Record Reviews: Burial, Wu-Tang Clan and Kenna
Untrue | Hyperdub
Something like 10 people know the true identity of Burial. He likes it that way. Im a bit like a rubbish super hero, he recently told the U.K.s Guardian newspaper. In the world of electronic music, its easy to cultivate an air of mystery: Grown men go around performing in masks, others hide behind huge stacks of equipment, some dont even play live at all. Burials smart enough to know that his tunes dont have much to do with going out, anyway. The atmospheric dubstep found on Untrue, the producers second album, is music for the exhausted drive home the faint echo of a perfect night at the club.
Like his self-titled debut, Untrue trades in skeletal rhythms, their syncopation punctuated by gun-shot snares at the end of each measure. What separates Burial from the burgeoning scene of dubstep producers, however, is what he calls vibes. Wedged in between, over the top of and underneath every drum hit is the looped sound of vinyl crackle or static decayed transmissions from U.K. pirate radio stations. (Its almost as though hes trying to pack the entirety of the countrys underground-dance music into each second.)
Not every sample is quite as pregnant with meaning. Burial admits that Vin Diesels car keys and bullet casings hitting concrete in Metal Gear Solid are secret weapons. Also favored on Untrue: the human voice. Near Dark, among others, features repeated phrases (I cant take my eyes off you, I envied you), which take on a distinctly sinister quality when Burial finishes with them. The diva of Etched Headplate sounds like her voice was taken from a tape recorder pushed up against an idling bus foggy window. The only trace of life? The little circle left after Burial takes it away and home to craft another vibe.
| Prerelease mixtape
Theres still a month to go before the Wu-Tang Clan reunites for the highly anticipated 8 Diagrams. If this free preview mixtape (compiled and mixed by RZA protégé Mathematics, and available by registering at www.loud.com/login) is any indication, shit is gonna be nice... although its a bit misleading, as many of the tracks included are either remixes (Maxine, The W) or previously released album cuts (Ghost Is Back, Real Nillaz). Still, if theres one thing the Wu can be counted on for, its unpredictability, inconsistency and intimations that they are nothing to fuck with. Some of the songs on this mix that, according to various sources on the Web, will make the final cut, include the weepy ODB tribute Life Changes, the Beatles-sampling The Heart Gently Weeps and the tension-filled breakbeats of Thug Life. Whatever makes the track list, 8 Diagrams has to be better than The W, and probably not as good as Ghostfaces Fishscale or Masta Killas Made in Brooklyn. Still, its damn good to hear the entire Clan doing the posse thing, even trading verses with the late Ol Dirty Bastard.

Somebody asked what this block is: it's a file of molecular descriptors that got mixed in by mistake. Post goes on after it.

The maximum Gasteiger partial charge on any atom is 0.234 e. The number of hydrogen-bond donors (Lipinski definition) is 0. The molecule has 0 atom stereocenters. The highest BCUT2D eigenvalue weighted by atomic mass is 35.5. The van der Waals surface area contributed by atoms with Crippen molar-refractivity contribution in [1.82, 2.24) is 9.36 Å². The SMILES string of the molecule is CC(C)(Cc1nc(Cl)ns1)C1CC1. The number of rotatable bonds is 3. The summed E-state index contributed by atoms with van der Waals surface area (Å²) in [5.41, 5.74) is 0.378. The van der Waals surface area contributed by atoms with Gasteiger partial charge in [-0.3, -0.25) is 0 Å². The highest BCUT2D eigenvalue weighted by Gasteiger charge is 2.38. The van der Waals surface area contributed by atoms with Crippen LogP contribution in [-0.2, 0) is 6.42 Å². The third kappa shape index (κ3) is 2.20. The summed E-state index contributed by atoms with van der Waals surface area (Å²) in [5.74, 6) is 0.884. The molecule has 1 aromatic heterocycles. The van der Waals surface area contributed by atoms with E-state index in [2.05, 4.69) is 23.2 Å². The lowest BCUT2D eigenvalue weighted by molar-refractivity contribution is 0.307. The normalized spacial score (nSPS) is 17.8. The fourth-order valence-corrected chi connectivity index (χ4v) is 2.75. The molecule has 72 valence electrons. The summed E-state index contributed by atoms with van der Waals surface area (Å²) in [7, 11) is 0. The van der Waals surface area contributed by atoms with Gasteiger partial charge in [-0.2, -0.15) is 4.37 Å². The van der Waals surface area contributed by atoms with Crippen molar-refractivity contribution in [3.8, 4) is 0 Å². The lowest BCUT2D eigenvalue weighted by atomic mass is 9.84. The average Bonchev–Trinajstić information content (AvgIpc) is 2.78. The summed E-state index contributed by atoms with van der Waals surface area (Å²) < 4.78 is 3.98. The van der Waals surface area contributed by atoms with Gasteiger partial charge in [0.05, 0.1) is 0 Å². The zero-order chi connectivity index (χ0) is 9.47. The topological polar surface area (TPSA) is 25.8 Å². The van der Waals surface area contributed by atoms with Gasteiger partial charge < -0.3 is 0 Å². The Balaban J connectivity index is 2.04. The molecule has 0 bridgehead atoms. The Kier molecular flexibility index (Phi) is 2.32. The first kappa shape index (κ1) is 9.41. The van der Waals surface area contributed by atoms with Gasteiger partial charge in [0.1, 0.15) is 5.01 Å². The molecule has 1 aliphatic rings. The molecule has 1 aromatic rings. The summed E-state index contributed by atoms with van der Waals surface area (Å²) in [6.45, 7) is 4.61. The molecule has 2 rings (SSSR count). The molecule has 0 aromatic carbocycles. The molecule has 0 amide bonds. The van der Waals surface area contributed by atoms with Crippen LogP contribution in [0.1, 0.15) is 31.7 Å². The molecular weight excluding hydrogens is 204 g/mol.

Make Sure They See My Face
| Star Trak/Interscope
Its the absence of irony that makes Kennas 80s throwback CD, Make Sure They See My Face his non-jinx sophomore effort so damn cool. Hes not above the Brit new wave references he so copiously cites; he doesnt wink or smirk, or hide his love away beneath art-school archaeological detachment. Thats not to say that Face is absent effect. It swims in it. But the 29-year-old Ethiopian-born, West Virginiaraised BFF of Chad Hugo and Pharrell Williams (a.k.a. the Neptunes) gives himself over to his musical influences with sincere abandon, capturing something of what it was like for so many American kids first hearing (or seeing) the early 80s British MTV/KROQ darlings as they stormed the shores of U.S. pop culture. Its the giddy rush of possibility, as assorted cultural assumptions are trashed and genre boundaries traversed via technology and innate pop sensibilities. With the help of producer and co-songwriter Hugo (Pharrell also produced and co-wrote two tracks), Kenna has mapped the future through artfully massaged re-creations of the not-too-distant past.
Flickers of Coldplay and Radiohead crop up on Face, and the Ramones get a nod too. But spiraling through the grooves of Make Sure They See My Face most powerfully are the stylistic fingerprints of the Cure, U2, the Pet Shop Boys, the Fixx and countless British 80s one-hit wonders who made their marks and then vanished. (If Kenna doesnt quite have the full-on lung power of Bono, he nails the phrasing and passion.) Hugo and Pharrell provide foundations of syncopated drum beats that simultaneously unfold the DNA of their own fabled studio aesthetic, while being grin-inducing, ass-shakingly faithful homages to the drum-machine glories of days gone by. Highlight: The black-boy-white-boy rap Kenna does mid-way through Loose Wires, evoking Pet Shop Boy Neil Tennants deadpan delivery on West End Girls, and in the process, underscoring the cross-genre pollination that fed so much 80s fare.
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